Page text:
Sitting in the pews of every church are men and women struggling with the excruciating pain of childlessness. For some, it might be infertility, trying month after month to get pregnant with no success. For others, it might be miscarriage, the death of an anticipated little one that’s left them heartbroken.

Regardless of the particular circumstances, childlessness can be one of the most difficult and devastating trials that somebody can experience.

Living in the nightmare of infertility cuts to the core of the way humanity was designed. One of the first charges the Lord gave Adam and Eve was to be fruitful and multiply. When a couple struggles to bear babies, they can quickly feel guilt and shame over their inability to fulfill that most basic command.

I’m all too familiar with the ache to be a mother, but natural motherhood won’t come. With a tear-stained face, I’ve entered into the greatest wrestling match of my life with the Lord. God, I don’t understand! Why have you placed this longing on my heart, only to leave me with an unfulfilled desire? Over the years, I’ve shared the cries of my heart with close friends and trusted companions in my church, and they’ve helped me walk through my sorrow.

The church should be the safest place on earth for those struggling with infertility.

The church should be the safest place on earth for those struggling with infertility. A place where people feel cared for, heard, understood, and loved. Below are four suggestions for pastors, elders, and church members to ensure that your church is that kind of place for the childless.

1. Remind People that Grief Can Be Godly

Those grieving childlessness are grieving a dream deferred. As Proverbs 13:12 says, a hope deferred makes the heart sick.

So come alongside the childless and grieve with them. Remind them it’s okay to feel the hurt, pain, and loss. They don’t have to quickly “get over” their sorrow, for they have a Savior who’s well acquainted with grief and is himself a man of sorrows (Isa. 53:3). Encourage them to press their grief into the arms of the Beloved, who knows their pain.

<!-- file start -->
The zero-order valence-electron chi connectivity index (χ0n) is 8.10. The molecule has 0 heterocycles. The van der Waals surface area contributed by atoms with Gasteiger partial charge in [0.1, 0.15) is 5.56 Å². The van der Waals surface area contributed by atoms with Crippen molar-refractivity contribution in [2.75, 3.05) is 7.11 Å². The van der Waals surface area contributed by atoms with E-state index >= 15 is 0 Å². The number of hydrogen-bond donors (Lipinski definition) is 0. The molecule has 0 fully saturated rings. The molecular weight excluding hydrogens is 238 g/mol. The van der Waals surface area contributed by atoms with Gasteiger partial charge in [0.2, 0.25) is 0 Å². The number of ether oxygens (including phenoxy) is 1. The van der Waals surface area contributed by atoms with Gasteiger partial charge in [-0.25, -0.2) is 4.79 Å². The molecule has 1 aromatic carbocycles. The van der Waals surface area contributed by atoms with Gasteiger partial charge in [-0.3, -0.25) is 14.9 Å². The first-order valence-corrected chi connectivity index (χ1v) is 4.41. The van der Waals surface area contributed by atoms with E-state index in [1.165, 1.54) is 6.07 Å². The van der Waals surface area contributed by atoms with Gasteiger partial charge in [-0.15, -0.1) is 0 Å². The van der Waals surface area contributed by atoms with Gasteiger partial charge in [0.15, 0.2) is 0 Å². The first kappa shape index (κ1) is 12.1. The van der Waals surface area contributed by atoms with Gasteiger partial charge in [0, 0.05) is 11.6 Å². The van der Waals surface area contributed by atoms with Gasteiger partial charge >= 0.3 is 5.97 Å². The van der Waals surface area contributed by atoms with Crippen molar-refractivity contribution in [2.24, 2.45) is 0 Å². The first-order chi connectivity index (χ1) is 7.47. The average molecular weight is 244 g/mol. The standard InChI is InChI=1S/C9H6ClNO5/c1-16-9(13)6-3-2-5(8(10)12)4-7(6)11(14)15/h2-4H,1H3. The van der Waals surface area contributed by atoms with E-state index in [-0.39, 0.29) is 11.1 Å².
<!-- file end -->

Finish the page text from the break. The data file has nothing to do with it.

2. Preach Sermons on the Bible’s Childless Characters

Pastors, make it a point to regularly incorporate the childless into sermons. The Bible you’re called to preach is full of women who struggled with the longing to be a mother (e.g., Sarah, Rachel, Hannah, Elizabeth).

So dive into these passages and proclaim gospel-centered sermons that will encourage weary souls going through those same experiences.

3. Pray for—and with—the Childless

David was bold in his prayers. He knew where to take his questions, grief, pain, and longings—straight to the heart of his Father. Prayer should be the first thing Christians do with and for the childless, and we should pray like David. He wasn’t afraid of sharing exactly what was on his mind and heart. In Psalm 13, he bluntly asks God how long he’ll have to suffer. David felt forgotten, and he bent the ear of heaven in his sorrow and frustration:

How long, O LORD? Will you forget me forever? How long will you hide your face from me? How long must I take counsel in my soul and have sorrow in my heart all the day? How long shall my enemy be exalted over me? (Ps. 13:1–2)

Hannah, a woman who intimately knew the pain of infertility, wasn’t shy to bring her tears before the Lord either. Scripture says she was “deeply distressed and prayed to the LORD and wept bitterly.” Hannah’s prayers were so fervent, in fact, that Eli the priest thought she was drunk.

May we take seriously the charge to weep with those who weep, and may we come alongside the suffering with bold, honest prayers to the Lord. Never underestimate the power of prayer.

4. Point Their Eyes to the Lord

The most important thing a congregation can do is redirect the gaze of the childless to Christ, but Christians can unintentionally do this in a callous way. Don’t point them to the Lord to make yourself feel more comfortable. Don’t swoop in and slap Bible verses on their suffering. Yes, the Word of God is inerrant and sufficient, but it shouldn’t be wielded as a quick fix.

Don’t swoop in and slap Bible verses on suffering. Yes, the Word of God is inerrant and sufficient, but it shouldn’t be wielded as a quick fix.

Instead, give them room to grieve the loss of their dream or the loss of their baby. Learn to sit with someone in their grief and gently point their eyes to the Lord in the midst of their trial. One of the most comforting verses in the Bible is Revelation 21:4, where the Lord promises to wipe away every tear from our eyes. Until that day, remember that he is present as each tear falls. Suffering is inevitable while we live in a fallen world, but may we strive so that no one suffers alone.